Have New Year’s Resolutions Changed in a Time of Pandemic?

Yes they have. In fact, 71% of those polled in a new study of 2,000 Americans conducted by OnePoll, stated they would not be bothering with resolutions at all for 2021. Instead most would focus on a new life skill to get them back on track after a dismal 2020.  That begs the question, how does that differ from a resolution?  Maybe resolutions are goals set in desire versus goals that are set in survival.

Resolutions written by John and his daughter on New Year’s Day 2020. We figured that this year we would try again and keep these ones going

In the past, quitting smoking, losing weight and eating healthier all topped the list of popular resolutions.  Instead, 62% of survey participants said, saving for the future or paying down debt accumulated in 2020 (49%) was their goal for 2021. Half of respondents hope to budget better in 2021.

The majority of poll participants (68%) plan to prioritize finding meaningful life experiences, including spending more time with their family and traveling more as goals for 2021 suggesting that a more altruistic tone is motivating the year ahead as opposed to independent goals like getting fit.

Of those that do make resolutions, OnePoll discovered that February 1st is the day most people call it quits on their resolutions. The top reason resolutions don’t stick according to the study, is due to a lack of discipline that guides us (52%), in other words we cave because habit changing is hard, followed by the best excuse of them all; we blame our busy schedules and how we lack the proper time to see resolutions through (43%).

Half (50%) of those surveyed, report eating healthy as a struggle they experience in their everyday lives.Staying on budget (47%), saving for retirement (42%), sticking to an exercise routine (40%) and spending less money (36%) all tally as the biggest ways Americans struggle to meet their goals on a daily basis. As a result, two-thirds (67%) of respondents’ attribute setting a resolution as having a positive impact on their lives and helping them change their lifestyle over time, except of course, most have abandoned those resolutions after a measly 30 days of trying. But you can’t succeed unless you at least give it a try.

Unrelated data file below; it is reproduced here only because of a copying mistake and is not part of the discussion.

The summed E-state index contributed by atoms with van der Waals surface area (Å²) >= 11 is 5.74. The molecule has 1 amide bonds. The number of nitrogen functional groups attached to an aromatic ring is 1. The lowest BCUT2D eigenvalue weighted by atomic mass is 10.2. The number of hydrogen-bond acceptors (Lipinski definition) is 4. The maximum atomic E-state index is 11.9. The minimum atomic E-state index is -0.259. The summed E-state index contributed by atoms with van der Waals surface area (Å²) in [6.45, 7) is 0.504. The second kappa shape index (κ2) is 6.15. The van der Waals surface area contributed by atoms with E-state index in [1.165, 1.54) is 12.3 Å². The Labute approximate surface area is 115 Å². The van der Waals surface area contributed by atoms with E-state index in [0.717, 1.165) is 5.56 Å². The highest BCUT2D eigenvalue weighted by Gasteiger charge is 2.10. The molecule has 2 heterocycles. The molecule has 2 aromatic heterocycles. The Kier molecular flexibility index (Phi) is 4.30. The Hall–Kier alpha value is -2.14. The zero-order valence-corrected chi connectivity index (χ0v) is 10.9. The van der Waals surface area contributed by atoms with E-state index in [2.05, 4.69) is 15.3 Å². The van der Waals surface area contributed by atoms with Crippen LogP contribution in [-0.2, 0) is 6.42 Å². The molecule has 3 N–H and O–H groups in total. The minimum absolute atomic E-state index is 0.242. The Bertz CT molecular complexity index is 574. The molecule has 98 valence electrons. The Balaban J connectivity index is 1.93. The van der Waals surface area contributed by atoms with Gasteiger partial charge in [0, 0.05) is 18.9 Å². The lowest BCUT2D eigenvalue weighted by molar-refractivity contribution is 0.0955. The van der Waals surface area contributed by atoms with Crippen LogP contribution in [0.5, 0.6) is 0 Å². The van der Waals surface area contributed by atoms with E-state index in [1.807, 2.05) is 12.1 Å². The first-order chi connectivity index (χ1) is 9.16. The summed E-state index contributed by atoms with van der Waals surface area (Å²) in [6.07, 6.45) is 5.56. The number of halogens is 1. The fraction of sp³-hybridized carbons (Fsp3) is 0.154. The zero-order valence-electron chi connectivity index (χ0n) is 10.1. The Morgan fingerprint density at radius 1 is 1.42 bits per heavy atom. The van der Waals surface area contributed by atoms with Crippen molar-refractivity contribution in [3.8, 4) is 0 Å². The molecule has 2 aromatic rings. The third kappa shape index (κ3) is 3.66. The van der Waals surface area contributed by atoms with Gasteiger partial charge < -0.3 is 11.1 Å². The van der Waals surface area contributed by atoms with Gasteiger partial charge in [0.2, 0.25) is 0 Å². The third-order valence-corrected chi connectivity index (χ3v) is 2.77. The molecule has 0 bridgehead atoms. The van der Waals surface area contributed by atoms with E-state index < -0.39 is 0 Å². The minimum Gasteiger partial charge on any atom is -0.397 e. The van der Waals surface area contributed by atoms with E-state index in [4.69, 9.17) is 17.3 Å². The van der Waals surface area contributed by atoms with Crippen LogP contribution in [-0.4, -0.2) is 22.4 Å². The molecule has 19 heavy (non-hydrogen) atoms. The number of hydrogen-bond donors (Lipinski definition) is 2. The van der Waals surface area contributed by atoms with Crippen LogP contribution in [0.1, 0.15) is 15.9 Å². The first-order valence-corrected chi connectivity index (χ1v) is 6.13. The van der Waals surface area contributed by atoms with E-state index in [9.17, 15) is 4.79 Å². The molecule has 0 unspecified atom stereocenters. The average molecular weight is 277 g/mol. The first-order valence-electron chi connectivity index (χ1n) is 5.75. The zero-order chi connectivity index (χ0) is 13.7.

Two in five respondents point to societal and peer pressure as a big reason their resolutions don’t survive.  Now this one makes sense.  Who hasn’t resolved to go booze-free in January, only to find yourself in the bar for beers after a day of skiing? Arrgh!  So success to staying on track is to avoid friends at all cost.  Now who wants to do that after the year we have just had?

The survey also found it only takes four things to go wrong in a day before the day is officially deemed as “bad.” However, 70% of those who do plan to make a 2021 resolution will be more lenient with themselves while working towards their goals. Rather than setting strict deadlines, those participants will set more realistic expectations for 2021 meaning a large portion of the survey participants hope to maintain a positive outlook through the new year being guided by remembering how awful life was in 2020. 

The biggest takeaway from OnePoll is that 62% of participants plan to tackle the new year with a relaxed mindset with renewed motivation.  And maybe that’s the secret we all need for success in 2021 – instead of “I am never drinking again”, perhaps I won’t drink from Sunday to Wednesday.  Instead of “I’m never eating French fries again”, maybe I’ll stay away from fast food during the week and indulge only on the weekends.  Of course, this exercise in moderation and self-discipline has been around since self-awareness began, but as studies show time and time again, by February 1st we will all be back to our old habits.

Maybe a resolution that we can all agree on is trying to be kind.  After 2020, kindness and toleration may be the best resolution of all.  Try to keep it going beyond 30 days!

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